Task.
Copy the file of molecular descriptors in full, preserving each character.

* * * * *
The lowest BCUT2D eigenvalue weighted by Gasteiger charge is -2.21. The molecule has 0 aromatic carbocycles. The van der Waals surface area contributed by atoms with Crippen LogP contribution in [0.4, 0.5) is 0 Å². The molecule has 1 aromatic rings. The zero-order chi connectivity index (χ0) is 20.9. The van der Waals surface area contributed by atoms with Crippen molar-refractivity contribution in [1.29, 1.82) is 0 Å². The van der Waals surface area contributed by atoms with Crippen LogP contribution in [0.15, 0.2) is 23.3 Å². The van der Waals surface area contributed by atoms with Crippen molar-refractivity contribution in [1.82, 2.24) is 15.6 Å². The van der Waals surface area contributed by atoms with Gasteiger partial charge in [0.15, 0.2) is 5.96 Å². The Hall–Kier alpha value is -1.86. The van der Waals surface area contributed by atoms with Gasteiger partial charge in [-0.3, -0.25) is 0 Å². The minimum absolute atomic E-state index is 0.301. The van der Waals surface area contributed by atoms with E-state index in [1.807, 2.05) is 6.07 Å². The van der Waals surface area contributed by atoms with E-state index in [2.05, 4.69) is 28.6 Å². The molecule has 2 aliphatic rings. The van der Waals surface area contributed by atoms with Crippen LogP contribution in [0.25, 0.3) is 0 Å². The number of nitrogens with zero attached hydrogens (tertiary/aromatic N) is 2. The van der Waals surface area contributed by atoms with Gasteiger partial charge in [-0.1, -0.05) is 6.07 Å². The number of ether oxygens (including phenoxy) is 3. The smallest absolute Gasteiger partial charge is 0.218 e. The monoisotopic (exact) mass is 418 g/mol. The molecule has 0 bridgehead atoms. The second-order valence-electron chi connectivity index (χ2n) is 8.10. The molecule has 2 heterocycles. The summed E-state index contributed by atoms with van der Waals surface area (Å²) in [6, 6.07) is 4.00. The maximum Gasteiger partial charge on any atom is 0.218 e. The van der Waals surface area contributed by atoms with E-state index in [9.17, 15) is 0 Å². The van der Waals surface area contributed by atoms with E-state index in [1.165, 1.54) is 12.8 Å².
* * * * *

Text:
The lowest BCUT2D eigenvalue weighted by Gasteiger charge is -2.21. The molecule has 0 aromatic carbocycles. The van der Waals surface area contributed by atoms with Crippen LogP contribution in [0.4, 0.5) is 0 Å². The molecule has 1 aromatic rings. The zero-order chi connectivity index (χ0) is 20.9. The van der Waals surface area contributed by atoms with Crippen molar-refractivity contribution in [1.29, 1.82) is 0 Å². The van der Waals surface area contributed by atoms with Crippen LogP contribution in [0.15, 0.2) is 23.3 Å². The van der Waals surface area contributed by atoms with Crippen molar-refractivity contribution in [1.82, 2.24) is 15.6 Å². The van der Waals surface area contributed by atoms with Gasteiger partial charge in [0.15, 0.2) is 5.96 Å². The Hall–Kier alpha value is -1.86. The van der Waals surface area contributed by atoms with Gasteiger partial charge in [-0.3, -0.25) is 0 Å². The minimum absolute atomic E-state index is 0.301. The van der Waals surface area contributed by atoms with E-state index in [1.807, 2.05) is 6.07 Å². The van der Waals surface area contributed by atoms with E-state index in [2.05, 4.69) is 28.6 Å². The molecule has 2 aliphatic rings. The van der Waals surface area contributed by atoms with Crippen LogP contribution in [0.25, 0.3) is 0 Å². The number of nitrogens with zero attached hydrogens (tertiary/aromatic N) is 2. The van der Waals surface area contributed by atoms with Gasteiger partial charge in [-0.1, -0.05) is 6.07 Å². The number of ether oxygens (including phenoxy) is 3. The smallest absolute Gasteiger partial charge is 0.218 e. The monoisotopic (exact) mass is 418 g/mol. The molecule has 0 bridgehead atoms. The second-order valence-electron chi connectivity index (χ2n) is 8.10. The molecule has 2 heterocycles. The summed E-state index contributed by atoms with van der Waals surface area (Å²) in [6, 6.07) is 4.00. The maximum Gasteiger partial charge on any atom is 0.218 e. The van der Waals surface area contributed by atoms with E-state index in [9.17, 15) is 0 Å². The van der Waals surface area contributed by atoms with E-state index in [1.165, 1.54) is 12.8 Å².